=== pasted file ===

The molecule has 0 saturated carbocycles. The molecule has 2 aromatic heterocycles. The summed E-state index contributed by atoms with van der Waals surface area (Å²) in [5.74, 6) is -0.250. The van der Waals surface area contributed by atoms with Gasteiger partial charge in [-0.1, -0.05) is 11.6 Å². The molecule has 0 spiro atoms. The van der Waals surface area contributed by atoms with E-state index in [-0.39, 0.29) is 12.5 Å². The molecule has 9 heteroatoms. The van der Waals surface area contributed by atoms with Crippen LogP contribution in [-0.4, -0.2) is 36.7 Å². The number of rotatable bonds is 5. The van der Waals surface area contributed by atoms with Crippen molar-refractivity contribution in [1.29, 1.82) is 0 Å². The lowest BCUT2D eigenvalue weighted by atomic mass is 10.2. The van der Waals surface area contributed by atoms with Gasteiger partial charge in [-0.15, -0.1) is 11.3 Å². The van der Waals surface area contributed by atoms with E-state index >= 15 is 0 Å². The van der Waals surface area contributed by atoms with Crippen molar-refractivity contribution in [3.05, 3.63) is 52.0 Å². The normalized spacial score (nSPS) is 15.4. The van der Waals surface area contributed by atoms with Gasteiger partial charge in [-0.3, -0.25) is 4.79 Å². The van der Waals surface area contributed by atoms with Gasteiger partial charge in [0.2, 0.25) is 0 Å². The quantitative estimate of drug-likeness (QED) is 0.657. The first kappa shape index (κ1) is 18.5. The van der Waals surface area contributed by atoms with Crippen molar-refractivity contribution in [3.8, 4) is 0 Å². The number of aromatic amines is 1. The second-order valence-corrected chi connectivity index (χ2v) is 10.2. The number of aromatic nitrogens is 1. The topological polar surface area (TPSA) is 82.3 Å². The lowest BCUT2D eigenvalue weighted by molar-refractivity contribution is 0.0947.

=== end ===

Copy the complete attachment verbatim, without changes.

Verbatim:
The molecule has 0 saturated carbocycles. The molecule has 2 aromatic heterocycles. The summed E-state index contributed by atoms with van der Waals surface area (Å²) in [5.74, 6) is -0.250. The van der Waals surface area contributed by atoms with Gasteiger partial charge in [-0.1, -0.05) is 11.6 Å². The molecule has 0 spiro atoms. The van der Waals surface area contributed by atoms with E-state index in [-0.39, 0.29) is 12.5 Å². The molecule has 9 heteroatoms. The van der Waals surface area contributed by atoms with Crippen LogP contribution in [-0.4, -0.2) is 36.7 Å². The number of rotatable bonds is 5. The van der Waals surface area contributed by atoms with Crippen molar-refractivity contribution in [1.29, 1.82) is 0 Å². The lowest BCUT2D eigenvalue weighted by atomic mass is 10.2. The van der Waals surface area contributed by atoms with Gasteiger partial charge in [-0.15, -0.1) is 11.3 Å². The van der Waals surface area contributed by atoms with E-state index >= 15 is 0 Å². The van der Waals surface area contributed by atoms with Crippen molar-refractivity contribution in [3.05, 3.63) is 52.0 Å². The normalized spacial score (nSPS) is 15.4. The van der Waals surface area contributed by atoms with Gasteiger partial charge in [-0.3, -0.25) is 4.79 Å². The van der Waals surface area contributed by atoms with Gasteiger partial charge in [0.2, 0.25) is 0 Å². The quantitative estimate of drug-likeness (QED) is 0.657. The first kappa shape index (κ1) is 18.5. The van der Waals surface area contributed by atoms with Crippen molar-refractivity contribution in [3.8, 4) is 0 Å². The number of aromatic amines is 1. The second-order valence-corrected chi connectivity index (χ2v) is 10.2. The number of aromatic nitrogens is 1. The topological polar surface area (TPSA) is 82.3 Å². The lowest BCUT2D eigenvalue weighted by molar-refractivity contribution is 0.0947.